Thursday, April 16, 2009

Work in Progress: John Guzlowski

All writers are familiar with the seesaw of good days and bad days. How to balance this emotional challenge and get your writing done? Samuel Beckett famously said, “You must go on, I can’t go on, I go on,” which makes it all sound so much easier than it is, at least in terms of the empty computer screen.

Here’s some inspiring advice from poet/fiction writer John Guzlowski. I’ve been fortunate enough to have seen John read his poems several times, and have always been left in teary emotional knots. I highly recommended his collection of poems, Lightning and Ashes, and I eagerly await his novel.

Writing as an Incremental Art
By John Guzlowski

When you’re a writer, there are bad days and good days. Some days, you sit and write, and the words feel like they’re in someone else’s head; and some days, you write and the writing is fast and right, and you think that each word is a gift from some muse that really and completely likes and cares for you and what you have to say.

That’s the way it is for all of us, I think, but one of the things that I've come to feel about writing on bad days as well as good ones is that the progress, the movement forward, the work, is all important. It doesn't matter finally if the writing I’m doing is going bad or going good, just so long as I keep writing. Putting one word after another, the bad days will give way to good days because writing is an incremental art. One word after another, and another word after that.

This word-by-word idea came to me from listening to the painter Chuck Close do an interview with Terry Gross on "Fresh Air" a couple years ago. I was just starting to write my first novel then; I had finished the first chapter, and I was looking at the tall hill of the second chapter, and the long row of hills and mountains beyond that. Finishing that novel seemed impossible. I had been writing poems for the last thirty-five years and was comfortable working with poems. Unlike novels, they live in little spaces, valleys and small plots of earth. I hadn't written fiction of any kind since I was in college 35 years ago, and I was sure I couldn't move beyond that first chapter.

Then I heard that Chuck Close interview.

I love his portraits, his giant canvases, 15 and 20 feet high and almost as wide. There a human marvel. Terry asked him how he manages to create those mountains of paintings, and he said something that stopped me. He said that painting was an incremental art, one dot of paint and then another.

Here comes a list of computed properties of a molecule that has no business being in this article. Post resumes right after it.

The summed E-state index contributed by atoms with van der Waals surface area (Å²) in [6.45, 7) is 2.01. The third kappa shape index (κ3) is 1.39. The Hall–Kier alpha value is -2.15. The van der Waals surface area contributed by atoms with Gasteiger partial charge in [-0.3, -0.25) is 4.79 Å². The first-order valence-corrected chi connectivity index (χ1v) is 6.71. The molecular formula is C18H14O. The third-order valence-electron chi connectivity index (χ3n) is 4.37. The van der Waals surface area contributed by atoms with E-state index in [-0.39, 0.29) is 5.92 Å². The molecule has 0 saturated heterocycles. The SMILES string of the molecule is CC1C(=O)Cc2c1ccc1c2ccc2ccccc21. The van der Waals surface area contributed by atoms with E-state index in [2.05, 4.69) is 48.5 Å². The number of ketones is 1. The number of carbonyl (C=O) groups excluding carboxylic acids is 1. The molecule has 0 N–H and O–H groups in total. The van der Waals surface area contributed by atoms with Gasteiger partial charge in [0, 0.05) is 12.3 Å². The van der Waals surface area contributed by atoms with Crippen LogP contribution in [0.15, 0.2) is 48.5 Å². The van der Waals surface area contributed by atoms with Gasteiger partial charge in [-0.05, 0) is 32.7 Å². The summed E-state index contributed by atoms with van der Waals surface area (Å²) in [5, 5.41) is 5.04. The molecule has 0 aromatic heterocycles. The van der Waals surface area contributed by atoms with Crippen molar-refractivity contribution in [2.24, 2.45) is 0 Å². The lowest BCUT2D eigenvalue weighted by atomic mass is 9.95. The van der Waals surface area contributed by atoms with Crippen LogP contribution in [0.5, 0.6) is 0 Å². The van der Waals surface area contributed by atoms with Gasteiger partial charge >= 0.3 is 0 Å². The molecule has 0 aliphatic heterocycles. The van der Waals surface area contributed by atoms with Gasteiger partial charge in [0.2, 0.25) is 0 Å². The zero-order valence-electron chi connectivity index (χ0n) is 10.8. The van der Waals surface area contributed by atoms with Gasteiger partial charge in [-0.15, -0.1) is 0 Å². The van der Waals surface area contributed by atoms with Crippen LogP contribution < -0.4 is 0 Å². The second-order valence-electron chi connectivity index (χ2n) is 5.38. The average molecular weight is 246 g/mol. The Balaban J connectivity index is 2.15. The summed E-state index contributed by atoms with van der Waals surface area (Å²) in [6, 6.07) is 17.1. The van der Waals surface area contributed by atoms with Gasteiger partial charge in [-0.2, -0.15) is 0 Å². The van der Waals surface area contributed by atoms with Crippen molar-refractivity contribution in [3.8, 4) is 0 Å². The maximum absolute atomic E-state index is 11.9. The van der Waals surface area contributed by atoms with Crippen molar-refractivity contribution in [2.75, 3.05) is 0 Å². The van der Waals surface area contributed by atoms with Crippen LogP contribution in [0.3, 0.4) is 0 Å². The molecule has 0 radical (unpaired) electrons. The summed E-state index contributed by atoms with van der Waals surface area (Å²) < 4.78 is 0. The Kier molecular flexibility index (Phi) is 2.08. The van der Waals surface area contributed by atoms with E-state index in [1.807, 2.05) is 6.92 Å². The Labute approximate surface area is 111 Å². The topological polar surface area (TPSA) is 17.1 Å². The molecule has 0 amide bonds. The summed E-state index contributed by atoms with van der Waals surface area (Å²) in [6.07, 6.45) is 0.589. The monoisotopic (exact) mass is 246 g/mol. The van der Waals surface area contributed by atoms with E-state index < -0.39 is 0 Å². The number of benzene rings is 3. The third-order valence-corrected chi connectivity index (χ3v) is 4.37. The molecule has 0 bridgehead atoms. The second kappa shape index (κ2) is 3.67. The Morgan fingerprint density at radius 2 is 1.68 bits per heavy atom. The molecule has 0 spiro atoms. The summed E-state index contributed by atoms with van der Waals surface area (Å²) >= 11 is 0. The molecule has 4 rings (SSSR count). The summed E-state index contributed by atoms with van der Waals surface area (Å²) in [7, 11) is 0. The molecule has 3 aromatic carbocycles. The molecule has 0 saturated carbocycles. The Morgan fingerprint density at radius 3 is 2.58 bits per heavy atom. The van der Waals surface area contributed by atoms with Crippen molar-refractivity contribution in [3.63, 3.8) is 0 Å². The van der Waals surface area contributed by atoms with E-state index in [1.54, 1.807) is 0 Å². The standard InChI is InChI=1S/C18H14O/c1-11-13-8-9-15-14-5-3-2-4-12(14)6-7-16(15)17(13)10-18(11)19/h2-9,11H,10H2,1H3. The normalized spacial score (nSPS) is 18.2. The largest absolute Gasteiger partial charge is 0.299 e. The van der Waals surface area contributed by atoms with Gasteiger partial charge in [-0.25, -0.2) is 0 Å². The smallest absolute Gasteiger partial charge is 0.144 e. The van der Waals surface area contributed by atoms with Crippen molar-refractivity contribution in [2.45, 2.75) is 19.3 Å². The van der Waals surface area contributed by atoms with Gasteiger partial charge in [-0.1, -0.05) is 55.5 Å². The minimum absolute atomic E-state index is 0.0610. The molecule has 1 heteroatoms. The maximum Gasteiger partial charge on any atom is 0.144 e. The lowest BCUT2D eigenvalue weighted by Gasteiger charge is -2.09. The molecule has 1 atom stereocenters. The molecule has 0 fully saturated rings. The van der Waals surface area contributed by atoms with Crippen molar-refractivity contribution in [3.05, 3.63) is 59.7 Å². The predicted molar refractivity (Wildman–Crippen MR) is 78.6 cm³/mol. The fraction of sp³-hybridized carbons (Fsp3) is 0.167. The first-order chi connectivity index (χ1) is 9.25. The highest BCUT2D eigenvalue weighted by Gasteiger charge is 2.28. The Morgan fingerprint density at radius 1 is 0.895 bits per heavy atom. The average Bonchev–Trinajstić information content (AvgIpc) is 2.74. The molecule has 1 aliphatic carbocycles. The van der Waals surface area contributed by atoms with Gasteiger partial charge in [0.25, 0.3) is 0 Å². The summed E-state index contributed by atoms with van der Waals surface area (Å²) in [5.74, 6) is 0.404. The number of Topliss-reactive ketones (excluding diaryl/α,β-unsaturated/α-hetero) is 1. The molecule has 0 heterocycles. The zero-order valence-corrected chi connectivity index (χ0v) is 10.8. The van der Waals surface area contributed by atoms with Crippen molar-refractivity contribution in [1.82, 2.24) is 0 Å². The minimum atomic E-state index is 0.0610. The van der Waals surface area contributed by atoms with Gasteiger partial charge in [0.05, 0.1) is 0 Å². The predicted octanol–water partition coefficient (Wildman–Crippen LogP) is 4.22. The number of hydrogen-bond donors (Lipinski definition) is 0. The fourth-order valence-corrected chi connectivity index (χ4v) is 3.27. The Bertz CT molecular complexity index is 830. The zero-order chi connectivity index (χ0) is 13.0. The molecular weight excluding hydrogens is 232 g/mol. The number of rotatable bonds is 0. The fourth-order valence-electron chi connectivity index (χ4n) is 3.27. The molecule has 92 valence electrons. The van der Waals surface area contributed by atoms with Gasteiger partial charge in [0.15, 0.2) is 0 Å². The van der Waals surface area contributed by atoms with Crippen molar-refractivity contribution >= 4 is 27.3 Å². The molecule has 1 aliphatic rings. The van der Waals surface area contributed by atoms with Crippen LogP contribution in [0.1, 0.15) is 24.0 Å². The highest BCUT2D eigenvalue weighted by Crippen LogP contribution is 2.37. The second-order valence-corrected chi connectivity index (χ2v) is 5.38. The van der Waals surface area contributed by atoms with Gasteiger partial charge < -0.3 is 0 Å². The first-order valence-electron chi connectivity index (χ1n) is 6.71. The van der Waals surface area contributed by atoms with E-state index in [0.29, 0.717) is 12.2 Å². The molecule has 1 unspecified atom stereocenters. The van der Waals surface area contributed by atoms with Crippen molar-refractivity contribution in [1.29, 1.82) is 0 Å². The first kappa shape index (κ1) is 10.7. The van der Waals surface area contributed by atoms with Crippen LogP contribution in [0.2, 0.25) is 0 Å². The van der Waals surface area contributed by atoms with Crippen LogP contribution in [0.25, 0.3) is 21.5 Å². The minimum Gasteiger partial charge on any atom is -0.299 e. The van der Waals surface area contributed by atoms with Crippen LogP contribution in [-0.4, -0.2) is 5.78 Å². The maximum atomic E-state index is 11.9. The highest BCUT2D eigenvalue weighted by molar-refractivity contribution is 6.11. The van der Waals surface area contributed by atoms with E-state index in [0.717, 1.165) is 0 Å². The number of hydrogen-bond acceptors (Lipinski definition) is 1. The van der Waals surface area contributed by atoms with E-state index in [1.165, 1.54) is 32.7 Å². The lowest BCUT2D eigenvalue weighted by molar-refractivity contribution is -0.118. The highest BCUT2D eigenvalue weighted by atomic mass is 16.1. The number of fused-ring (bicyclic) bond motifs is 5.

I had seen his paintings close up years ago at the Museum of Contemporary Art in Chicago, and I knew just what he meant. If you look at those giant canvases what you see is that each one is made up of thousands and maybe hundreds of thousands of little dabs of paint, each dab almost a perfect moment of painting in itself. A little Jackson Pollock dab of painting -- one right next to another and another and another.

And I started thinking of my novel that way, each word, each line, each paragraph. One dab of words after another.

I knew I could write a word--it wasn't daunting to do that. And I knew I could write a line. And I figured I could keep going and going, one word after another after another.

And I did.

I finished my first novel and it came to 98,643 words, and all of them are on a literary agent’s desk right now, and I’m working on my second novel. I’m on word 1, 798 and climbing.

Like Rilke says, “Patience is everything.”

You can hear a podcast of Terry Gross’s interview at

Here’s a link to Chuck Close’s website:

~~John Guzlowski

About: John Guzlowski’s poetry has been read on Garrison Keillor's Writers’ Almanac and has appeared in The Ontario Review, Chattahoochee Review, Nimrod, Margie, Exquisite Corpse and other journals here and in Europe. His poems about his Polish parents’ experiences in Nazi concentration camps appear in his books Lightning and Ashes and Third Winter of War: Buchenwald. Third Winter was nominated for the Pulitzer Prize in Poetry. You can hear Garrison Keillor read his poem "What My Father Believed" at
And he blogs about his parents and their lives at


DC-area author Leslie Pietrzyk explores the creative process and all things literary.